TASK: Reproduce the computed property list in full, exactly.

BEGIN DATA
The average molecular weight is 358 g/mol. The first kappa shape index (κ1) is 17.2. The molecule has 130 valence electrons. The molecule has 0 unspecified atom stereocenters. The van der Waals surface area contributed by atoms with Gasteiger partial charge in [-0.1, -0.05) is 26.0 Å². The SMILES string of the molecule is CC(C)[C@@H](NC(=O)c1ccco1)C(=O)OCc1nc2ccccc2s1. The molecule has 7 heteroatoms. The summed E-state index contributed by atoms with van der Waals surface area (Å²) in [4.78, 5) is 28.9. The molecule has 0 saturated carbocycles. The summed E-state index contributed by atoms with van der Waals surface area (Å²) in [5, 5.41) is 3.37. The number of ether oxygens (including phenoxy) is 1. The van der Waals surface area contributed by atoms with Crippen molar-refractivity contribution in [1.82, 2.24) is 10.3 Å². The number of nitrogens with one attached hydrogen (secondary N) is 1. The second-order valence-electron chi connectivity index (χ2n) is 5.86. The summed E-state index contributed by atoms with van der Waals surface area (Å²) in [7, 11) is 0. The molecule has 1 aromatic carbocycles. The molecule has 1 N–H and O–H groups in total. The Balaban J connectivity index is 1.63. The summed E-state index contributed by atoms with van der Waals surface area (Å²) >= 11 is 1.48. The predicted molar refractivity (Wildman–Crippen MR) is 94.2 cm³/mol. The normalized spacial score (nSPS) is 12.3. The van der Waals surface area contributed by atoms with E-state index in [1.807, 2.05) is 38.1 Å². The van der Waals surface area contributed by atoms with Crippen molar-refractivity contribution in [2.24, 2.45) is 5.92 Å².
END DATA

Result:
The average molecular weight is 358 g/mol. The first kappa shape index (κ1) is 17.2. The molecule has 130 valence electrons. The molecule has 0 unspecified atom stereocenters. The van der Waals surface area contributed by atoms with Gasteiger partial charge in [-0.1, -0.05) is 26.0 Å². The SMILES string of the molecule is CC(C)[C@@H](NC(=O)c1ccco1)C(=O)OCc1nc2ccccc2s1. The molecule has 7 heteroatoms. The summed E-state index contributed by atoms with van der Waals surface area (Å²) in [4.78, 5) is 28.9. The molecule has 0 saturated carbocycles. The summed E-state index contributed by atoms with van der Waals surface area (Å²) in [5, 5.41) is 3.37. The number of ether oxygens (including phenoxy) is 1. The van der Waals surface area contributed by atoms with Crippen molar-refractivity contribution in [1.82, 2.24) is 10.3 Å². The number of nitrogens with one attached hydrogen (secondary N) is 1. The second-order valence-electron chi connectivity index (χ2n) is 5.86. The summed E-state index contributed by atoms with van der Waals surface area (Å²) in [7, 11) is 0. The molecule has 1 aromatic carbocycles. The molecule has 1 N–H and O–H groups in total. The Balaban J connectivity index is 1.63. The summed E-state index contributed by atoms with van der Waals surface area (Å²) >= 11 is 1.48. The predicted molar refractivity (Wildman–Crippen MR) is 94.2 cm³/mol. The normalized spacial score (nSPS) is 12.3. The van der Waals surface area contributed by atoms with E-state index in [1.807, 2.05) is 38.1 Å². The van der Waals surface area contributed by atoms with Crippen molar-refractivity contribution in [2.24, 2.45) is 5.92 Å².